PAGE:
The three super-duper blue giant stars (left to right) of Alnitak, Alnilam, and Mintaka that make up the Belt of Orion. The (small) Horsehead Nebula is visible just below Alnitak.
Orion as depicted in a set of constellation cards known as Urania's Mirror published in London in the mid 1820s.
Alnitak (Zeta Orionis) is a triple star system 800 light years away with the primary being a class O blue supergiant.
Alnilam (Epsilon Orionis) is a class B blue-white supergiant star about 1300 light years away that is only 4 million years old (a newborn by stellar standards) and losing mass at a fantastic rate. It will likely go supernova within a few million years.
Mintaka (Delta Orionis) is a multiple star system about 900 light years away consisting of a binary class O blue and class B blue-white supergiant pair in close orbit and two smaller stars significantly farther way.
I'm home on this Monday late night in my wee, lamp lit apartment with the window a/c purring. I'm watching reruns of The Golden Girls on We TV and/or Hallmark Channel.
I really want one of those shirts that have a picture of her and say, "Don't you wish your girlfriend was HOT LIKE BEA."
Last night, I finished the second of two "Misc-1099" reports I needed to write this past weekend. I worked on it all night until dawn. I also submitted the invoice for the second project (my 15-page biweekly climate change news compendium) grand total of $840. Whether I will get paid for this or not in the next few days is unsure and for complicated reasons involving office administrative and vacation issues, I might not get paid for almost a month.
Nicola's Trattoria on 23rd St., NW, Washington, D.C., 4:56PM, April 19, 2010
The problem is that the office manager (who is also my friend) is going away for two weeks starting this Thursday, and will be returning two ays after the next biweekly visit by the company accountant. The result would be to delay my getting paid until after May 17th (probably around May 20th).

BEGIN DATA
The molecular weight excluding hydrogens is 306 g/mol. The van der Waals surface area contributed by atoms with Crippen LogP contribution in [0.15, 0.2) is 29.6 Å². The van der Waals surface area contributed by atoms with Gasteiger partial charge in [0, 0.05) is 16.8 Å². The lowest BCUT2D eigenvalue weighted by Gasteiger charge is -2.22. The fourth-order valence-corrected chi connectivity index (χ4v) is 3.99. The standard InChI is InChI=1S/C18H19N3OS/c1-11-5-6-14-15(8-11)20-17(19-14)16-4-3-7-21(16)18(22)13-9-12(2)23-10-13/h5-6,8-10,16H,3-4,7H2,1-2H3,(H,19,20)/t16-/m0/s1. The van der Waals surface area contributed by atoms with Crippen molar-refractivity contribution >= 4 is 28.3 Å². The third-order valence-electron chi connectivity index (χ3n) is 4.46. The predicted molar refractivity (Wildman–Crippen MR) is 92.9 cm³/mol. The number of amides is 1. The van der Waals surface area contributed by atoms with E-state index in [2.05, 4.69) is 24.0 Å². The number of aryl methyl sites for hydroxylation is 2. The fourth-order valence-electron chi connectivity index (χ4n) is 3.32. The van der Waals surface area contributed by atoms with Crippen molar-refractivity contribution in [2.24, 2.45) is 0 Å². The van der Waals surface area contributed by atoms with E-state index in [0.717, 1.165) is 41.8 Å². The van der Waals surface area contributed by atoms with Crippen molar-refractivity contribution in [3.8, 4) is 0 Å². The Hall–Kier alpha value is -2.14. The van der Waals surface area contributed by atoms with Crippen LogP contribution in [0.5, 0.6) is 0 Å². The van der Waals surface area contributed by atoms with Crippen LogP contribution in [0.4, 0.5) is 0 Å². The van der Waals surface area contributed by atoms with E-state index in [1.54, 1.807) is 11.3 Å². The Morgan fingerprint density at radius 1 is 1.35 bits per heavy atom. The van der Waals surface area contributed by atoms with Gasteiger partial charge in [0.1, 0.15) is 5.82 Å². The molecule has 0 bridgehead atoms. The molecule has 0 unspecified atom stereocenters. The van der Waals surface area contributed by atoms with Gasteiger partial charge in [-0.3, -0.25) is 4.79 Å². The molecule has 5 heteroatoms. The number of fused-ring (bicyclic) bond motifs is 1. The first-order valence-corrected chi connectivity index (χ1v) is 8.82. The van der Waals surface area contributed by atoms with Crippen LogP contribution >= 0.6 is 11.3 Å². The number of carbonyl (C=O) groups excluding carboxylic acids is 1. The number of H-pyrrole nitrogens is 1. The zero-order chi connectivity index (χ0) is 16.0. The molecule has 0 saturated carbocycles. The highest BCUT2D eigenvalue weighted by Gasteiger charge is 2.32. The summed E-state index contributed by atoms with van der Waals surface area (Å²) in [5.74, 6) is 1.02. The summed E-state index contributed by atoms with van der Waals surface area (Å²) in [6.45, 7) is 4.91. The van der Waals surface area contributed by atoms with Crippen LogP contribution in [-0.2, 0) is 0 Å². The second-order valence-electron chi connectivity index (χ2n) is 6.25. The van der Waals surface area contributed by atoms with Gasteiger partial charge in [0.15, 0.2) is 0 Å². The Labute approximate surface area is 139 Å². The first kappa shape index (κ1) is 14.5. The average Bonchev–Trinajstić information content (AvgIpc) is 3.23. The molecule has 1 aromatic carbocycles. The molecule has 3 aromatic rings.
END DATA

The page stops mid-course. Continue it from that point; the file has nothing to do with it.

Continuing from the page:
This is, obviously, a ridiculous arrangement -- part of the ongoing farce of my daily life -- and I will go to the company head (it's a small firm so you can do stuff like that) and ask to be paid in a more timely manner. A month is simply too long to wait.
Upstairs room at the West End Library, Washington, D.C., 4:48PM, April 19, 2010. I was there today as part of the post-AU Census enumeration counting of forms. The actual enumeration is still not finished (see below).
Ironically, if I do get paid the full $840 amount by Thursday and use my upcoming Census pay check to pay my May rent of $994 early, it will wipe out my money and have little for day-to-day expenses -- for my "life style" -- until next week and the next regular Census payment. It's so much better when you're on a regular pay schedule.
However, the temporary Census job as a group quarters enumerator too is highly convoluted and day-to-day uncertain. It is also probably ending this week, at least in its current form. I don't know if I will be asked to stay on as a residential follow-up enumerator for all of those folks who didn't answer their forms here in the District of Columbia.
I still have not finished up the American University enumeration. The dorm for which I am responsible had a self-enumeration response rate of 57 percent and I need to boost that to 100 percent by actually getting the info from the school itself. Our group went to AU last night that was timed for campus wide "mandatory" end-of-semester residence hall meetings. The response rate was so low because so many students just skipped those mandatory meetings. This is the nature of college.
This is a picture of Wakefield Hall located in the 2100 block of New Hampshire Avenue, NW, Washington, D.C., 5:37PM, April 9, 2010. This is another William C. Smith rental building located a block from where I live. This is also one of the last photos I took with my previous cellphone camera.